Code Review: Raphaël

13 Jun 2011 | By Alex Young | Tags code-review graphics Canvas

Code Review is a series on DailyJS where I take a look at an open source project to see how it’s built. Along the way we’ll learn patterns and techniques by JavaScript masters. If you’re looking for tips to write better apps, or just want to see how they’re structured in established projects, then this is the tutorial series for you.

I’m a fan of Raphaël, so I thought it was high time we took a look at its innards to see how it really works. Raphaël simplifies working with vector graphics in browsers by providing an easy API for working with SVG, and it also transparently generates VML for Microsoft’s browsers.

Drawing with vector graphics on the web is extremely convenient, because server-side image generation can be relatively CPU-intensive. Would you rather generate images for potentially thousands of people, or make their browsers do the work instead? Because Raphaël works well with Microsoft’s browsers, it’s safe to use it to generate things like graphs in a corporate environment.

About Raphaël

Raphaël (GitHub: DmitryBaranovskiy / raphael, License: MIT) by Dmitry Baranovskiy (and now part of Sencha) can be included on a page, then drawing is as simple as this:

var paper = Raphael(10, 50, 320, 200);
paper.circle(50, 40, 10);

Great! The website has some more involved demos. I like these curves which can be dragged around. There’s also the obligatory tiger vector art.

Usage

Raphaël can be set up with a container element where it’ll add a Canvas and start drawing. It comes with a lot of drawing primitives: circle, rect, ellipse, image, text, and path. There are also transformations like scale and rotate.

One other useful feature is the ability to get a DOM object for event handling (or anything else you can do with DOM objects):

var c = paper.circle(10, 10, 10);
c.node.onclick = function () {
    c.attr('fill', 'red');
};

Structure

Raphaël comes with a simple integration test, some plugins for additional functionality that falls outside of the core library, and a reference document.

All of the library code is inside raphael.js. It doesn’t look like it’s split into separate files — there’s no build script or anything like that. Everything is wrapped in an anonymous wrapper, which “exports” the Raphael object to window.

Most of the library’s classes are implemented as simple prototype classes, and there’s a lot of prototype aliasing to make referencing shorter. Even Math functions are aliased.

There are some high-level tricks that I’ve seen all over jQuery, like using strings for lists and splitting on spaces to make arrays (event names are listed this way in both libraries). There’s also some duplication of functionality from libraries like jQuery to provide event handling. Did the author find managing events was inexorably linked with drawing, or did he want to avoid depending on another library?

Another point is there are very few local (effectively private) functions. There are a few that are clearly implementation details (like createUUID), but not as many as I’d expect to see. This isn’t a bad thing, in fact it probably makes Raphaël relatively easy to test.

Drawing

Most of the low-level drawing operations are split between VML and SVG. On line 1084 if (R.svg) is used to branch off for SVG support, then later on line 1824, if (R.vml) branches the code into two sections. The VML code is almost 1000 lines of code, then a comment says // rest and we see the paperproto methods for SVG. Some simple user-agent-based detection is used to handle browser issues.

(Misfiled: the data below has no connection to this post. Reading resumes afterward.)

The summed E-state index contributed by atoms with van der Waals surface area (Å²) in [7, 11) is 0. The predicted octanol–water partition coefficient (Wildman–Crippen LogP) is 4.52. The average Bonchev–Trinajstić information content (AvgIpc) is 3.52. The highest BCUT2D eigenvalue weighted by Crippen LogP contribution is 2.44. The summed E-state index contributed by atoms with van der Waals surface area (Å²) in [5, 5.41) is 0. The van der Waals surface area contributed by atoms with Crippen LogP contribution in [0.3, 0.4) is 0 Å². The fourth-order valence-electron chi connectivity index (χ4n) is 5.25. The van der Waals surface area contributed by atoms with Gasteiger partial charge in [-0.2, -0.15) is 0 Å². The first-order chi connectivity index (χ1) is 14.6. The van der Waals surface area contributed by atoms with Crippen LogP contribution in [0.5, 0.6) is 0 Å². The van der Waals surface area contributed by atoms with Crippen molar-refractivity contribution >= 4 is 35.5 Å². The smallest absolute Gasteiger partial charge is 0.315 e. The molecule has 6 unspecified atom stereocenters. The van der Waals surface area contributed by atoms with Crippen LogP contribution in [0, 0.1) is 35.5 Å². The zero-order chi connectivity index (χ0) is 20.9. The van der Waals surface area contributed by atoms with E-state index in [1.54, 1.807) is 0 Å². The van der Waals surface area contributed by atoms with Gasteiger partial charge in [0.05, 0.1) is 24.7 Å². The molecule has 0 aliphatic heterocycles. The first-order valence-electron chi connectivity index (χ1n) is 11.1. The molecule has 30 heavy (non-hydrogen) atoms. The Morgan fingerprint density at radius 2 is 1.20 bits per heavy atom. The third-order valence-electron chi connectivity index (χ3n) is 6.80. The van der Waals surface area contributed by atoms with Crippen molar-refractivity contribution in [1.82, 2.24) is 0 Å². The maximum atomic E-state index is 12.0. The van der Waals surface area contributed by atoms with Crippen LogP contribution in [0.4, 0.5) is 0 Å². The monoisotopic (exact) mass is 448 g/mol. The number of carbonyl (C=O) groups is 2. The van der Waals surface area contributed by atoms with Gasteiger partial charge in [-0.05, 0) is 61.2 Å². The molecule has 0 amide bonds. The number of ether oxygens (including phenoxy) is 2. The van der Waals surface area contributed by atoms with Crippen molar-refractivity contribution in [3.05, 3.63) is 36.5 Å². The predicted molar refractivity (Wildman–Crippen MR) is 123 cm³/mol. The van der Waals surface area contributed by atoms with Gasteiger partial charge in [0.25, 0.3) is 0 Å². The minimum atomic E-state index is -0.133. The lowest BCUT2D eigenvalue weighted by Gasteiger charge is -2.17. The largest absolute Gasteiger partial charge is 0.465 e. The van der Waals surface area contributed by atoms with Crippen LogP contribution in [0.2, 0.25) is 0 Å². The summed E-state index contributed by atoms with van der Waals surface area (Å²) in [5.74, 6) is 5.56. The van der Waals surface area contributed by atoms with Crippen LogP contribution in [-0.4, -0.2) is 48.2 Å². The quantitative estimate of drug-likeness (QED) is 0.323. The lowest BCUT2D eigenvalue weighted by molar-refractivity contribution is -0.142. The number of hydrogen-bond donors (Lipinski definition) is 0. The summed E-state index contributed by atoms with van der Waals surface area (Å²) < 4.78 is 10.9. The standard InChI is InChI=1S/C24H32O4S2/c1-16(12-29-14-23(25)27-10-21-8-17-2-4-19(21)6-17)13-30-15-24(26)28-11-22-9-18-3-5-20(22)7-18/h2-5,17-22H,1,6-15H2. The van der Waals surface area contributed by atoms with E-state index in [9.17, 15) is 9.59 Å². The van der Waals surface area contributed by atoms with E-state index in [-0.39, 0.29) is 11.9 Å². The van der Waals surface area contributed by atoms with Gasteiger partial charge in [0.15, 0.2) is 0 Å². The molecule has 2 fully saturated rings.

Some of the paperproto methods are defined twice, whereas others call a different internal function that is set in the VML/SVG sections.

As an example, this is how a circle is drawn for SVG:

var theCircle = function (svg, x, y, r) {
  var el = $("circle");
  svg.canvas && svg.canvas[appendChild](el);
  var res = new Element(el, svg);
  res.attrs = {cx: x, cy: y, r: r, fill: "none", stroke: "#000"};
  res.type = "circle";
  $(el, res.attrs);
  return res;
}

Then we see the IE version later on:

theCircle = function (vml, x, y, r) {
  var g = createNode("group"),
      o = createNode("oval"),
      ol = o.style;
  g.style.cssText = "position:absolute;left:0;top:0;width:" + vml.width + "px;height:" + vml.height + "px";
  g.coordsize = coordsize;
  g.coordorigin = vml.coordorigin;
  g[appendChild](o);
  var res = new Element(o, g, vml);
  res.type = "circle";
  setFillAndStroke(res, {stroke: "#000", fill: "none"});
  res.attrs.cx = x;
  res.attrs.cy = y;
  res.attrs.r = r;
  res.setBox({x: x - r, y: y - r, width: r * 2, height: r * 2});
  vml.canvas[appendChild](g);
  return res;
};

The dollar method is a shortcut for creating SVG elements:

var $ = function (el, attr) {
  if (attr) {
    for (var key in attr) {
      if (attr[has](key)) {
        el[setAttribute](key, Str(attr[key]));
      }
    }
  } else {
    el = doc.createElementNS(paperproto.svgns, el);
    el.style.webkitTapHighlightColor = "rgba(0,0,0,0)";
    return el;
  }
};

Code Style

The code is written in a very consistent style. The author avoids verbose naming, but I still find it relatively easy to navigate through the library. There aren’t many comments, just a few one-line suggestions here and there.

Conclusion

Raphaël is like four libraries in one:

  • SVG drawing
  • VML drawing
  • Animations
  • UI events

Supporting VML doesn’t impair the readability, but it does cause a huge duplication of effort. Providing a consistent experience for both VML and SVG looks like an enormous amount of work, which probably explains why Raphaël is still the reigning champ of browser graphics libraries.


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